Leo thanks everything you said just saved me soo much time. Ive been researching and all I could come up with was a blog about keeping trees young by active growth by pruning. That if you prune a normal  mature tree for years it'll live for a long time and yeah that sounds logical. But you have settled my thoughts lol. It all makes so much sense now. Thats cool that you noticed my intentions.  I didnt know that is is the original concept of bonsai. My interest in bonsai  started because of a crape myrtle from my threads thats was on my property. It was 3and 1/2 feet tall but it looked like a tree . So I started researching online and I noticed it was still too big. I also noticed alot of videos and blogs from novices on trees that they bought in box stores or nurseries. And I didn't want to be that guy. I wanted to learn from what i see every day when I look outside and see the Live Oaks , Swamp Bays,and Dahoon Hollies on my property.  Which I have a few pre bonsai of. The Swamp Bay they respond very good to trunk chops. Sometimes the growth will only sprout from the base. I think its good material and the sap smells great. You could break a branch or crush a leaf and smell it . Its great. Trees that grab my interest are Sea grape, bald Cypress, Muscadine grapes which I have a vine that I want to harvest but I dont know enough of. Pineland Acacia,Florida mahogany and Gumbo limbo which I haven't found yet Eastern Redbud,Black mangrove , on the bucketlist, and my favorite Ficus Aurea. There are many more but these are my tops. I started bonsai because of the crape and I love trees. I would  sit outside and always be amazed by the live oaks. I grew up in New England our trees are similar to Illinois trees  . When I moved down here and seen the variety of trees that grew here I was hooked.  I have succulents and fruit trees that keep me busy most of the time.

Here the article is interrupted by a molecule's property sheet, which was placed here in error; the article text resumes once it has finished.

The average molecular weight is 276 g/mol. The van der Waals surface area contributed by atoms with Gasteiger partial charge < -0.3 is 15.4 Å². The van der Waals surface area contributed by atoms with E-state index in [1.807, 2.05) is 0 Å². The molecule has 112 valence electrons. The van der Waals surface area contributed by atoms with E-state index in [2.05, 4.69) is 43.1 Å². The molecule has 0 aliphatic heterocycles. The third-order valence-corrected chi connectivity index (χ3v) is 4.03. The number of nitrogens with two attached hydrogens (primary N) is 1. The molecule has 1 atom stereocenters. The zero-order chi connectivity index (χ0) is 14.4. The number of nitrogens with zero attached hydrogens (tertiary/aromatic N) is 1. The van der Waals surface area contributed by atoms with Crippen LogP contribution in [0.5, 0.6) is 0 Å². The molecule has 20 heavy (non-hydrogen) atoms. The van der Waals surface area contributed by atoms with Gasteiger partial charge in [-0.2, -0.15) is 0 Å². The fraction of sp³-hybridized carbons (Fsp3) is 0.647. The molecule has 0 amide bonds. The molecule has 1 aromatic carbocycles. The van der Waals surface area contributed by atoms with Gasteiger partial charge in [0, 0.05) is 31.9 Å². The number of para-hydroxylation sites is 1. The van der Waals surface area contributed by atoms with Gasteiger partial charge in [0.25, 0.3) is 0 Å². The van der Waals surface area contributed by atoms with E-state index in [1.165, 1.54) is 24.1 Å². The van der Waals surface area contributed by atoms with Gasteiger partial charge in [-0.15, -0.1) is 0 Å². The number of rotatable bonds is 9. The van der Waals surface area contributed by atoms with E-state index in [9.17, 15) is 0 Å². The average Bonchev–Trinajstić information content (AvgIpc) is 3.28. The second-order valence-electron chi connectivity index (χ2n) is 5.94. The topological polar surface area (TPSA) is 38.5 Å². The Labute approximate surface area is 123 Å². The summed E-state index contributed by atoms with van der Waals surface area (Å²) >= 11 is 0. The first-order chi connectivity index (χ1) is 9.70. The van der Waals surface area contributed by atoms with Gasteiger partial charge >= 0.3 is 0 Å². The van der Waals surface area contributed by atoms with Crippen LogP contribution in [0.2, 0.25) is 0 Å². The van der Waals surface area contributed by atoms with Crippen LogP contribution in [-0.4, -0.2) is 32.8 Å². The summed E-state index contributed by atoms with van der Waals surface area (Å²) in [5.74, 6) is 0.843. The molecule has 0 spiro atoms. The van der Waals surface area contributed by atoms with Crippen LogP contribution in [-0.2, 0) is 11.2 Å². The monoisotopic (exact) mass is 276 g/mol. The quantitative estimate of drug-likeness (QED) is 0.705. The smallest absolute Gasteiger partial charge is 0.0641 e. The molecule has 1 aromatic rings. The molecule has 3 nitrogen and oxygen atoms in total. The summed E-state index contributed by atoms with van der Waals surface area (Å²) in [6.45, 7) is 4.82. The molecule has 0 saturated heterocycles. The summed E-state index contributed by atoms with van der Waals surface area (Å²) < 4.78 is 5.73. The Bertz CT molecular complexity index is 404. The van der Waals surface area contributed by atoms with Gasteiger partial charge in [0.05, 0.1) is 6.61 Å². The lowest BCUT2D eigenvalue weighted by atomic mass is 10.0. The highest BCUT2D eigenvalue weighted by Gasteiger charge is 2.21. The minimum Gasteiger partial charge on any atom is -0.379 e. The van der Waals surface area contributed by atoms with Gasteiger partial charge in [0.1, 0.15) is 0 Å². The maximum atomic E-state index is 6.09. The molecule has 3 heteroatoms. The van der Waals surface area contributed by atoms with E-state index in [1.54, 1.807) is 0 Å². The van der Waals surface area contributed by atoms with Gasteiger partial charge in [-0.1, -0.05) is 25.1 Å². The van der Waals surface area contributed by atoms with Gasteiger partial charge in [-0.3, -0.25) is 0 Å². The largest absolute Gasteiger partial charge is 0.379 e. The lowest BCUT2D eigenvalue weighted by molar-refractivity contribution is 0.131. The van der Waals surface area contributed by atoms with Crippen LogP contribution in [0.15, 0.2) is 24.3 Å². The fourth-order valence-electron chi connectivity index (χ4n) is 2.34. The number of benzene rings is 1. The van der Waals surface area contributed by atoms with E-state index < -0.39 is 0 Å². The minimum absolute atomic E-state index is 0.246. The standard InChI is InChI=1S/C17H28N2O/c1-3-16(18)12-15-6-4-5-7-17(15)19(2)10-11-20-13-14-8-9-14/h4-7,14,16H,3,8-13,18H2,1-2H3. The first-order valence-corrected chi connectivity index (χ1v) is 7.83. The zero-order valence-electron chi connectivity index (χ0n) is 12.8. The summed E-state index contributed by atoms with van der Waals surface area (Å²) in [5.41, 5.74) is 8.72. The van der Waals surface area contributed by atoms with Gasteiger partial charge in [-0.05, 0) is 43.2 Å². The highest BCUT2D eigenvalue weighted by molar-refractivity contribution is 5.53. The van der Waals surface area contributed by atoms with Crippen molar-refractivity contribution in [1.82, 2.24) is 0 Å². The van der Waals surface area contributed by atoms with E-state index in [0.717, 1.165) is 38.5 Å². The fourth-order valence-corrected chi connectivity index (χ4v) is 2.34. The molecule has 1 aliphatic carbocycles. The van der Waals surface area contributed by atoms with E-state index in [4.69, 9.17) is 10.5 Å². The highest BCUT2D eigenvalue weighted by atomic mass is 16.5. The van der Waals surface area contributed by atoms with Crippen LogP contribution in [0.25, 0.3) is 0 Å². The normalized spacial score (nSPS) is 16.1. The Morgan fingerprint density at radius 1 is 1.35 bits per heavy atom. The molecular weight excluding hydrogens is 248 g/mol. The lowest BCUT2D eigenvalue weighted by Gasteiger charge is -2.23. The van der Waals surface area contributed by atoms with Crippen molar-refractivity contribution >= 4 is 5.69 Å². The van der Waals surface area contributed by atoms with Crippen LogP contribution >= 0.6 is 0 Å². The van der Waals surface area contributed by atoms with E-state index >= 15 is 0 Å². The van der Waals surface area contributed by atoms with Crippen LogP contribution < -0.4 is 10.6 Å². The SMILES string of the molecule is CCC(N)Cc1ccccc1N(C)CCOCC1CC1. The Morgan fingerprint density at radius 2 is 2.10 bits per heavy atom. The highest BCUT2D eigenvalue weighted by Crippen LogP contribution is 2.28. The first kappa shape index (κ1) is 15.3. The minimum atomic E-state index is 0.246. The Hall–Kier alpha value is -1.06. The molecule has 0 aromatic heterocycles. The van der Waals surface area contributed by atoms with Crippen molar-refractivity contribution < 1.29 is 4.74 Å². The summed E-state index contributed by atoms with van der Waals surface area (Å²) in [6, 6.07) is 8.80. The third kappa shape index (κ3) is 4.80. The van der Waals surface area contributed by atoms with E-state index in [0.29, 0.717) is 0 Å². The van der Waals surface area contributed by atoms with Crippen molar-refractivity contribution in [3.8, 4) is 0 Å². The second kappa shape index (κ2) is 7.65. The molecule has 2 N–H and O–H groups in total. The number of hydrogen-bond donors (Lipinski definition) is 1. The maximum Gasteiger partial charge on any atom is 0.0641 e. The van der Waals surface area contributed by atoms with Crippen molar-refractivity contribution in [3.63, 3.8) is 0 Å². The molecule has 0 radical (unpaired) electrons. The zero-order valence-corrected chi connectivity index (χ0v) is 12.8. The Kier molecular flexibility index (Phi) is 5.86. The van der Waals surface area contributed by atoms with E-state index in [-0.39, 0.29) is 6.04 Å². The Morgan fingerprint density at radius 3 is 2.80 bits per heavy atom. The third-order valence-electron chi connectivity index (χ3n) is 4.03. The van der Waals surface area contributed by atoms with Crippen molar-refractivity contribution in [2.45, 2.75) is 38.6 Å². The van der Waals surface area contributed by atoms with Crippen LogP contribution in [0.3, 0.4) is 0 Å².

coh:

--- Quote from: SpongeMann on January 31, 2015, 03:03 AM ---Hey fellas thank you for participating in the thread. Chris I ve been dying for someone with albizia j to respond . How do you make your trees break bud for lateral growth?  I find cut and grow  to work with heavy fertilizing. You will be pretty surprised my uncle in Upstate New York has a tree that I gave him and it wakes back up every spring it'll have a few limbs missing but it grows them back fast. The small tree Im messing with has been in a wallapini all winter it has some yellow leaves but it hasnt gone dormant. Im in norther central florida. It'll drop down in the twenties .

--- End quote ---
I haven't done any pruning yet. My trees are being allowed to just grow to build the size trunk I want.  The one in the ground may be in line for a significant cut back this spring, but I'll have to reevaluate once the weather starts to warm up.

There are a few here and there in the landscape out here. We are in an area that is somewhat tempered by the Lakes, so it doesn't get as cold here as it does in other parts of upstate NY. Typically each winter we'll get down to about -10 F once or twice. I think the coldest ever recorded was -22 but I've been here for 10+ years and don't think we've gotten below -10 or -12. I did notice that the ones in the landscape suffered more extensive winter damage last year.

By the way, Bill Valavanis had a couple of albizia bonsai at one point. As he puts it, they are now "permanently dormant" (not sure what happened to them). You can see a photo of one of his here (scroll down to the next to last image):

http://artofbonsai.org/galleries/valavanis.php

Chris

Navigation

[0] Message Index

[#] Next page

[*] Previous page

There was an error while thanking
Thanking...
Go to full version